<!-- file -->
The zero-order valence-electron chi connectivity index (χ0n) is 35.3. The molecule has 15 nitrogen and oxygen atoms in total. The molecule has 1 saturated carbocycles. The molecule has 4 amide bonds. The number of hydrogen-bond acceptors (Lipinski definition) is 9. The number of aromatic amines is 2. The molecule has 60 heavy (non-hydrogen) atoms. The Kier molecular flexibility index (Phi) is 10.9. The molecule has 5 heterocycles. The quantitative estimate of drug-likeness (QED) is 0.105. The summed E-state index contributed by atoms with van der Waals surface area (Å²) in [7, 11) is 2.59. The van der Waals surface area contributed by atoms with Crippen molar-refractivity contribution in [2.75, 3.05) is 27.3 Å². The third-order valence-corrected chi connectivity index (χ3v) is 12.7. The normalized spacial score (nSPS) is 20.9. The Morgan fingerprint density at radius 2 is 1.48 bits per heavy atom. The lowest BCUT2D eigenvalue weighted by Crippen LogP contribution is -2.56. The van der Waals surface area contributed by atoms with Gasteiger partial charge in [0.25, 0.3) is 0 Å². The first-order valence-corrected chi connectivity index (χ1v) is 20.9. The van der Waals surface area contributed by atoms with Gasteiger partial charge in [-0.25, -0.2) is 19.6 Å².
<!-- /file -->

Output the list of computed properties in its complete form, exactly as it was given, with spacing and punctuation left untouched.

The zero-order valence-electron chi connectivity index (χ0n) is 35.3. The molecule has 15 nitrogen and oxygen atoms in total. The molecule has 1 saturated carbocycles. The molecule has 4 amide bonds. The number of hydrogen-bond acceptors (Lipinski definition) is 9. The number of aromatic amines is 2. The molecule has 60 heavy (non-hydrogen) atoms. The Kier molecular flexibility index (Phi) is 10.9. The molecule has 5 heterocycles. The quantitative estimate of drug-likeness (QED) is 0.105. The summed E-state index contributed by atoms with van der Waals surface area (Å²) in [7, 11) is 2.59. The van der Waals surface area contributed by atoms with Crippen molar-refractivity contribution in [2.75, 3.05) is 27.3 Å². The third-order valence-corrected chi connectivity index (χ3v) is 12.7. The normalized spacial score (nSPS) is 20.9. The Morgan fingerprint density at radius 2 is 1.48 bits per heavy atom. The lowest BCUT2D eigenvalue weighted by Crippen LogP contribution is -2.56. The van der Waals surface area contributed by atoms with Gasteiger partial charge in [0.25, 0.3) is 0 Å². The first-order valence-corrected chi connectivity index (χ1v) is 20.9. The van der Waals surface area contributed by atoms with Gasteiger partial charge in [-0.25, -0.2) is 19.6 Å².